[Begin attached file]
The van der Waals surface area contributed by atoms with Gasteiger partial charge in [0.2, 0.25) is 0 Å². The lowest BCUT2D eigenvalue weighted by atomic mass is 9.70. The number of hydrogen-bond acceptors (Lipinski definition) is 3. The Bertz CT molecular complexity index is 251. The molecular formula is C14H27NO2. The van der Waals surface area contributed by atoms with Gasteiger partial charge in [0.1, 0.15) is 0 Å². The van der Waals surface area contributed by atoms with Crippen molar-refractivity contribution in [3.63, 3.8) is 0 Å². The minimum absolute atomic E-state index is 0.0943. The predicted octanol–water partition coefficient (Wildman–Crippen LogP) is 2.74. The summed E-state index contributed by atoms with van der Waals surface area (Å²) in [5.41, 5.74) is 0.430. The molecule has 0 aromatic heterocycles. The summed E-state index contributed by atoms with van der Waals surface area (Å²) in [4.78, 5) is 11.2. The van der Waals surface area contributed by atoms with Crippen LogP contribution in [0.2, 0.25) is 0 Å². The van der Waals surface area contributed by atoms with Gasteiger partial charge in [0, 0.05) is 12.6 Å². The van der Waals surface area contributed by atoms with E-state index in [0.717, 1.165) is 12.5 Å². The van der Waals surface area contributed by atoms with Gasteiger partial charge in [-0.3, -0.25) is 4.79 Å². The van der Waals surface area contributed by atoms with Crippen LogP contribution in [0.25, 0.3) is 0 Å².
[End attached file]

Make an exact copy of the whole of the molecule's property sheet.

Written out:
The van der Waals surface area contributed by atoms with Gasteiger partial charge in [0.2, 0.25) is 0 Å². The lowest BCUT2D eigenvalue weighted by atomic mass is 9.70. The number of hydrogen-bond acceptors (Lipinski definition) is 3. The Bertz CT molecular complexity index is 251. The molecular formula is C14H27NO2. The van der Waals surface area contributed by atoms with Gasteiger partial charge in [0.1, 0.15) is 0 Å². The van der Waals surface area contributed by atoms with Crippen molar-refractivity contribution in [3.63, 3.8) is 0 Å². The minimum absolute atomic E-state index is 0.0943. The predicted octanol–water partition coefficient (Wildman–Crippen LogP) is 2.74. The summed E-state index contributed by atoms with van der Waals surface area (Å²) in [5.41, 5.74) is 0.430. The molecule has 0 aromatic heterocycles. The summed E-state index contributed by atoms with van der Waals surface area (Å²) in [4.78, 5) is 11.2. The van der Waals surface area contributed by atoms with Crippen LogP contribution in [0.2, 0.25) is 0 Å². The van der Waals surface area contributed by atoms with Gasteiger partial charge in [0, 0.05) is 12.6 Å². The van der Waals surface area contributed by atoms with E-state index in [0.717, 1.165) is 12.5 Å². The van der Waals surface area contributed by atoms with Gasteiger partial charge in [-0.3, -0.25) is 4.79 Å². The van der Waals surface area contributed by atoms with Crippen LogP contribution in [0.25, 0.3) is 0 Å².